Defense Secretary James Mattis has criticized Pentagon officials for wasting as much as $28 million by making a questionable choice of forest camouflage-patterned uniforms for Afghan National Army soldiers, Newsmax reports.
The uniform pattern was selected without evaluating its effectiveness when only 2.1 percent of Afghanistan is covered by forests, the U.S. government’s top watchdog on Afghanistan said in a report last month.
The Afghan minister of defense at the time “liked the woodland, urban and temperate patterns”, the report by the Special Inspector General for Afghanistan Reconstruction (SIGAR) said.
In a memo sent out to senior Pentagon officials on Friday and seen by Reuters, Mattis said the SIGAR report was an example of a “complacent mode of thinking”.
“Cavalier or casually acquiescent decisions to spend taxpayer dollars in an ineffective and wasteful manner are not to recur”, Mattis wrote.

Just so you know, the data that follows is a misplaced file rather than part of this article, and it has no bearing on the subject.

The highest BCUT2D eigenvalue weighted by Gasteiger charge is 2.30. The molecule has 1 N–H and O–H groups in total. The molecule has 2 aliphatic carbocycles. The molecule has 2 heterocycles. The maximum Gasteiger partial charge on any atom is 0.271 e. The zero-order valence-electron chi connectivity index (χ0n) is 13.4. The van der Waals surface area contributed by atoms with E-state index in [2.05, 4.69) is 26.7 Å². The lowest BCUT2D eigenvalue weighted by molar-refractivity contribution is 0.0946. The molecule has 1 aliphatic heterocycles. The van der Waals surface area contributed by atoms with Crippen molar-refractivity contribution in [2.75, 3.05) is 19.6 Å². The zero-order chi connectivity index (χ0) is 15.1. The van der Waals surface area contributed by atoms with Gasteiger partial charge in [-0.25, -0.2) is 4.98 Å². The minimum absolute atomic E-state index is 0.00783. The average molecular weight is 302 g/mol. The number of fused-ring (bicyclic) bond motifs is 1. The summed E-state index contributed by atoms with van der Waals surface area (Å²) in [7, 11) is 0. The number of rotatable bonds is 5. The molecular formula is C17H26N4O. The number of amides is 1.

“Rather than minimize this report or excuse wasteful decisions, I expect all DOD (Department of Defense) organizations to use this error as a catalyst to bring to light wasteful practices – and take aggressive steps to end waste,” Mattis wrote.
The U.S. House of Representatives Armed Services Committee has a hearing scheduled for Tuesday that will look at Pentagon equipment and uniform procurement in Afghanistan and Iraq.
President Donald Trump is weighing to send more U.S. troops to Afghanistan to reverse the gains made by Taliban militants and support the fight against Islamic State and crafting a broader South Asia strategy.
In a sign of the deteriorating security situation in Afghanistan, a Taliban suicide attacker detonated a car bomb in the western part of Kabul on Monday, killing up to 35 people and wounding more than 40.
Nearly $110 billion has been appropriated in Washington for reconstruction in Afghanistan since 2002, when U.S. forces drove the Taliban from power for harboring militants from Al-Qaeda, which carried out the September 11 attacks.
In 2014, SIGAR said that more had been spent in current dollar terms on reconstruction in Afghanistan than had been spent on the Marshall Plan, which helped more than a dozen European countries after World War Two.